As winter draws closer and brings colder weather with it, many homeowners start thinking about home maintenance, which is a great way to protect one of your greatest investments. Most of these steps can be done by homeowners or for a low cost that will ultimately save you time, help you lower utility bills and keep your home safe this winter season.
Check your home’s heating and air conditioning system
Before the coldest days are upon us, have your heating and air system inspected by a reputable HVAC contractor. For around $80 to $100, a technician will inspect your furnace to be sure the system is clean and in good repair. The inspection also measures carbon-monoxide leakage.
Pro tip: find an HVAC problem early during more moderate temperatures and before you are the 100th person in line for repairs when bad weather strikes. Find a heating and air-conditioning contractor that belongs to the Air Conditioning Contractors of America and employs technicians certified by the North American Technician Excellence (NATE) program.
Reverse your ceiling fans
This is an easy trick to keep your heated air closer to you! If your ceiling fan has a reverse switch, use it to run the fan's blades in a clockwise direction after you turn on your heat. Heat rises, so by reversing the direction the fan will produce an updraft and push down the heated air from the ceiling into the room. This is especially useful for rooms with high ceilings and might even enable you to turn down the thermostat a degree or two, saving on those energy costs!
Clean your gutters
The beautiful foliage of fall is now coming off the trees and it’s time to clean those gutters. If your gutters are backed up with detritus, they overflow and water can back up against the house and damage roofing, siding and wood trim, in addition to causing leaks and ice dams.
While you are cleaning out your gutters, make sure you look for missing or damaged gutters and fascia boards and and make repairs along the way.
Caulk and seal exterior wood around windows and doors
The wood trim around your exterior doors and windows is typically just a thin pine board that deteriorates quickly if not protected. In order to make sure your trim doesn’t rot, keeping it painted and caulked is the best thing you can do! This is a job that most can do themselves and one you will want to do because once the wood is rotted and requires replacement, you will be faced with the cost and the pain to make the repair look good, something even professional struggle with.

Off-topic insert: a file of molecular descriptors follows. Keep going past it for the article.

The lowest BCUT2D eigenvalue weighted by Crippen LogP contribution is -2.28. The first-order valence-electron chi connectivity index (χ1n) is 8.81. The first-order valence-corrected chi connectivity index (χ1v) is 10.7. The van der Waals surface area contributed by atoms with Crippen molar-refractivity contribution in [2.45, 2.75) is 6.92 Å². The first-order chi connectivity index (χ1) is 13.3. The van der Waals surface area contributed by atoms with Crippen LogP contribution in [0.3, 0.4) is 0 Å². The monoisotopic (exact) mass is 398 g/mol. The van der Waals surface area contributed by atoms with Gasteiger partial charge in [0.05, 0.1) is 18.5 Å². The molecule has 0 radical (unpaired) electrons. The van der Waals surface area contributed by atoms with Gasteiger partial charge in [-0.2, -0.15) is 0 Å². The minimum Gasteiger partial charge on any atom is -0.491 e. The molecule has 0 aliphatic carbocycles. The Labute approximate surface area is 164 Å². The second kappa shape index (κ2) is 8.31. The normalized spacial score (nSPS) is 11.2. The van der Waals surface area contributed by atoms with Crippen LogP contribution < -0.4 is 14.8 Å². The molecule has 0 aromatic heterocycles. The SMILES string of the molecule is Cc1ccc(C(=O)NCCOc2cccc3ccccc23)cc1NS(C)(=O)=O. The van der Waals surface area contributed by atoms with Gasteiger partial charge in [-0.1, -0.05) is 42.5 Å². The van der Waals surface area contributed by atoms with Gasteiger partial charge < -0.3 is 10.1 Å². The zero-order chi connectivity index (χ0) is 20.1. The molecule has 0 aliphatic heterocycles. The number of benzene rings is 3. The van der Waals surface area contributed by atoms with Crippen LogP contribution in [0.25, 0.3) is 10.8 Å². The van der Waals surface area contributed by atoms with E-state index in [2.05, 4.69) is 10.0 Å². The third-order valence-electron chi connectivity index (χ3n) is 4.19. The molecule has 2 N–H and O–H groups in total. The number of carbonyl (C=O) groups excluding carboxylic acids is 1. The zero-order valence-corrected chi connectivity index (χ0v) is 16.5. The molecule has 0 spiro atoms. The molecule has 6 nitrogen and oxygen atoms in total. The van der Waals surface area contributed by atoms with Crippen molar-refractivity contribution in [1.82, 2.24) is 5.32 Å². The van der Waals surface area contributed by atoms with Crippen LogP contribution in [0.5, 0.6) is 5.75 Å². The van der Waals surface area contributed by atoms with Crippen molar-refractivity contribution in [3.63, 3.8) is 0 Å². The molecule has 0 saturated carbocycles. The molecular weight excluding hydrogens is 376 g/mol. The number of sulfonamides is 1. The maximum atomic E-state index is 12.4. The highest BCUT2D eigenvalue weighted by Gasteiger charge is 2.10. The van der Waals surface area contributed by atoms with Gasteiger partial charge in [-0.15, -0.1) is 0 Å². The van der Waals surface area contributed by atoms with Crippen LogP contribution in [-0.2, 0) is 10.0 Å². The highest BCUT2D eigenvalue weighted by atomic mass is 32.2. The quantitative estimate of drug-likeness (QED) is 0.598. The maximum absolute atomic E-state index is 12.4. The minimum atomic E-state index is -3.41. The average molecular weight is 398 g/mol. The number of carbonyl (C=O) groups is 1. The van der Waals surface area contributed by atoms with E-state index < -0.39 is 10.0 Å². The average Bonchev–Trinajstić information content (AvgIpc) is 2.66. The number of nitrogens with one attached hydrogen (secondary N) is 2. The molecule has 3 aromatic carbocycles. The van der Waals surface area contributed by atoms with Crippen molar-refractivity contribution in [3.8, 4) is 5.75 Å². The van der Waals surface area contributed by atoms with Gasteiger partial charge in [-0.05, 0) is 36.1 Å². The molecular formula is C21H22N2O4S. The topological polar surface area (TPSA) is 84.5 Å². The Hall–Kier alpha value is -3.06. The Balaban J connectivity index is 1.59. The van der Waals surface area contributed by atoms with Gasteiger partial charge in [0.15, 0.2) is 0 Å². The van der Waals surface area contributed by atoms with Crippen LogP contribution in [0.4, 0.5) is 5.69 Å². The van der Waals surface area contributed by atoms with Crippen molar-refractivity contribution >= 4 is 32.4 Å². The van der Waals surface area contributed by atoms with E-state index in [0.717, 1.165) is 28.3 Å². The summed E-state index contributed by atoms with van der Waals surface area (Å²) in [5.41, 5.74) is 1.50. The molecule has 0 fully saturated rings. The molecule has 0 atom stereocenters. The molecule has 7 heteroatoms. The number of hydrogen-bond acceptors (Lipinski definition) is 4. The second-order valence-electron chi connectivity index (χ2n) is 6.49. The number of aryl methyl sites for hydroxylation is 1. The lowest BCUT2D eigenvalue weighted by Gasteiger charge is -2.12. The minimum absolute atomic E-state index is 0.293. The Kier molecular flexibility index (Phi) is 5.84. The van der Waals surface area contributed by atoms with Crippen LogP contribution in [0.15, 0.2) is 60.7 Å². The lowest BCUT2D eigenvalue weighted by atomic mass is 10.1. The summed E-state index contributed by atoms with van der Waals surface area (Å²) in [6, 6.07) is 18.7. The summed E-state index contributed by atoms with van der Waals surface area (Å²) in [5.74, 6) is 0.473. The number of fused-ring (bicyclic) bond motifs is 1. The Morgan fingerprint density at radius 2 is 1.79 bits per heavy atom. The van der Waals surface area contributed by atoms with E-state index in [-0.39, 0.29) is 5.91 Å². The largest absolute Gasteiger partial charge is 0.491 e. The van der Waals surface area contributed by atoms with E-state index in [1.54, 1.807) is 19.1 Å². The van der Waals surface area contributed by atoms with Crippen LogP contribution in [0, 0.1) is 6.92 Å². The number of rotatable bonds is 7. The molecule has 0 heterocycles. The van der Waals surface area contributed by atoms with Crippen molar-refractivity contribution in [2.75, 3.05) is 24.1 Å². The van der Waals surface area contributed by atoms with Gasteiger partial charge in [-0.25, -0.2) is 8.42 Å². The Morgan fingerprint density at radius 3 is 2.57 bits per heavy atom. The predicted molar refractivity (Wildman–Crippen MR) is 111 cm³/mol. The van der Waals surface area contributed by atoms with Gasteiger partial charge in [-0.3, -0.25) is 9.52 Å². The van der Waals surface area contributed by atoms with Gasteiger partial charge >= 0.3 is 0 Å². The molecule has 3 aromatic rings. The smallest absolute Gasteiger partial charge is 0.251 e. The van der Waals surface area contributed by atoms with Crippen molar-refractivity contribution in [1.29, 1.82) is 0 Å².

Take the time to go around your home and make sure none of the caulk is cracking and your paint is not chipping and flaking away. If it is, scrape away the bad paint or caulk and apply fresh! Silicone caulk is best for exterior use because it won’t shrink and it is more impervious to the elements. In addition, add weatherstripping as needed around doors.
Test your smoke and carbon monoxide detectors
Most house fires happen during the winter. Before cranking up the heater and building fires in fireplaces, it is important to check all smoke detectors to make sure they are functional and they have good batteries. Also, it is important to do the same with your carbon monoxide detectors. If your home is not equipped with a carbon monoxide detector, consider getting some. Many companies sell dual smoke and carbon monoxide detectors, which will run you between $25 to $40.
Clean your chimney
Before you start building those cozy winter fires, make sure your fireplace (or any heating appliance burning gas, oil, wood or coal), chimney and vents are clean and in good repair. This will not only prevent chimney fires, but will also prevent carbon monoxide from creeping into your home.
A good chimney sweep company will make sure the fireplace is safe to use and can also identify maintenance problems. Make sure when you search for a sweep that they are certified by the Chimney Safety Institute of America. You can expect to pay between $100 to $300 for a cleaning.
Restock winter essentials
Now is the time to order firewood, as well as other cold-weather essentials such as salt or ice melt. While you’re at it, stock up on caulking, batteries for smoke detectors and particle filters HVAC system. Don’t wait until the first storm is upon you to stock up on all your winter needs!
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